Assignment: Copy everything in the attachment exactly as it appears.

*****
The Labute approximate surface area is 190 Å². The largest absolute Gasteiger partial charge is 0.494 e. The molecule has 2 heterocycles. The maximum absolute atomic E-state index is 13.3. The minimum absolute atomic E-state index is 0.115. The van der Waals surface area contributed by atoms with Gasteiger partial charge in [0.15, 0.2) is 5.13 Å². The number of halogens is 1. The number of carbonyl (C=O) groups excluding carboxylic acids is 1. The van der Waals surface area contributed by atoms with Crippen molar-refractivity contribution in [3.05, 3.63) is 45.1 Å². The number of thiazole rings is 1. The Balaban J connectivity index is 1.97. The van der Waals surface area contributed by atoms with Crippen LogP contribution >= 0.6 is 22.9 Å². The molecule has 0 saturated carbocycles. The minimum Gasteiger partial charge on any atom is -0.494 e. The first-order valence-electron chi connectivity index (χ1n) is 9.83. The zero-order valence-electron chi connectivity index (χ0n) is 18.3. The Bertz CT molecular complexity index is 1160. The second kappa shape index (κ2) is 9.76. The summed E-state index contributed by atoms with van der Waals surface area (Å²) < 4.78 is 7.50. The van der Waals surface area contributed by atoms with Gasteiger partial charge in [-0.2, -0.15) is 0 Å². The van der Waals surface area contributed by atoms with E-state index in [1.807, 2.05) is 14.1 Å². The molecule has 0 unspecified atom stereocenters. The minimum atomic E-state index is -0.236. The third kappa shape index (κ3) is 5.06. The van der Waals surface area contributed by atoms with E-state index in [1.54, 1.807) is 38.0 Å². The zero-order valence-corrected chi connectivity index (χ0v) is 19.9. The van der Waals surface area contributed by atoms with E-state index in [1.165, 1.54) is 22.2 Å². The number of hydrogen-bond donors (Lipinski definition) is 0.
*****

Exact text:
The Labute approximate surface area is 190 Å². The largest absolute Gasteiger partial charge is 0.494 e. The molecule has 2 heterocycles. The maximum absolute atomic E-state index is 13.3. The minimum absolute atomic E-state index is 0.115. The van der Waals surface area contributed by atoms with Gasteiger partial charge in [0.15, 0.2) is 5.13 Å². The number of halogens is 1. The number of carbonyl (C=O) groups excluding carboxylic acids is 1. The van der Waals surface area contributed by atoms with Crippen molar-refractivity contribution in [3.05, 3.63) is 45.1 Å². The number of thiazole rings is 1. The Balaban J connectivity index is 1.97. The van der Waals surface area contributed by atoms with Crippen LogP contribution >= 0.6 is 22.9 Å². The molecule has 0 saturated carbocycles. The minimum Gasteiger partial charge on any atom is -0.494 e. The first-order valence-electron chi connectivity index (χ1n) is 9.83. The zero-order valence-electron chi connectivity index (χ0n) is 18.3. The Bertz CT molecular complexity index is 1160. The second kappa shape index (κ2) is 9.76. The summed E-state index contributed by atoms with van der Waals surface area (Å²) < 4.78 is 7.50. The van der Waals surface area contributed by atoms with Gasteiger partial charge in [-0.2, -0.15) is 0 Å². The van der Waals surface area contributed by atoms with E-state index in [1.807, 2.05) is 14.1 Å². The molecule has 0 unspecified atom stereocenters. The minimum atomic E-state index is -0.236. The third kappa shape index (κ3) is 5.06. The van der Waals surface area contributed by atoms with E-state index in [1.54, 1.807) is 38.0 Å². The zero-order valence-corrected chi connectivity index (χ0v) is 19.9. The van der Waals surface area contributed by atoms with E-state index in [1.165, 1.54) is 22.2 Å². The number of hydrogen-bond donors (Lipinski definition) is 0.